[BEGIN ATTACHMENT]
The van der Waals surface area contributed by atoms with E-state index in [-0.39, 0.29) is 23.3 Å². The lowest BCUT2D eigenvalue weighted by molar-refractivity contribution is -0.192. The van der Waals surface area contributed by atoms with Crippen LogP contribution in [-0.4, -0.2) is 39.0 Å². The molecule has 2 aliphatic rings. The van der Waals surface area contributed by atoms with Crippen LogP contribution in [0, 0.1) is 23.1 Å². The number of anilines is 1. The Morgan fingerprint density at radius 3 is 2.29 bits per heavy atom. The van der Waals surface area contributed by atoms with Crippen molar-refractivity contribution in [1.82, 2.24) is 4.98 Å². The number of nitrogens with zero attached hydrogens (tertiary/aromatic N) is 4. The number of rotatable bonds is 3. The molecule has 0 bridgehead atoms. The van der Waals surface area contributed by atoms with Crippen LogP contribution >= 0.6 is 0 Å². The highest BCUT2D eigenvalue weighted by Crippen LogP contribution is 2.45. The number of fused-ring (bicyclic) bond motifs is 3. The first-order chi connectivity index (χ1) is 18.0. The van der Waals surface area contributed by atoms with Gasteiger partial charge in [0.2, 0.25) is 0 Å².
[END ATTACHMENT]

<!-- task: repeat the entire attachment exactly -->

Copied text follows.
The van der Waals surface area contributed by atoms with E-state index in [-0.39, 0.29) is 23.3 Å². The lowest BCUT2D eigenvalue weighted by molar-refractivity contribution is -0.192. The van der Waals surface area contributed by atoms with Crippen LogP contribution in [-0.4, -0.2) is 39.0 Å². The molecule has 2 aliphatic rings. The van der Waals surface area contributed by atoms with Crippen LogP contribution in [0, 0.1) is 23.1 Å². The number of anilines is 1. The Morgan fingerprint density at radius 3 is 2.29 bits per heavy atom. The van der Waals surface area contributed by atoms with Crippen molar-refractivity contribution in [1.82, 2.24) is 4.98 Å². The number of nitrogens with zero attached hydrogens (tertiary/aromatic N) is 4. The number of rotatable bonds is 3. The molecule has 0 bridgehead atoms. The van der Waals surface area contributed by atoms with Crippen LogP contribution >= 0.6 is 0 Å². The highest BCUT2D eigenvalue weighted by Crippen LogP contribution is 2.45. The number of fused-ring (bicyclic) bond motifs is 3. The first-order chi connectivity index (χ1) is 18.0. The van der Waals surface area contributed by atoms with Gasteiger partial charge in [0.2, 0.25) is 0 Å².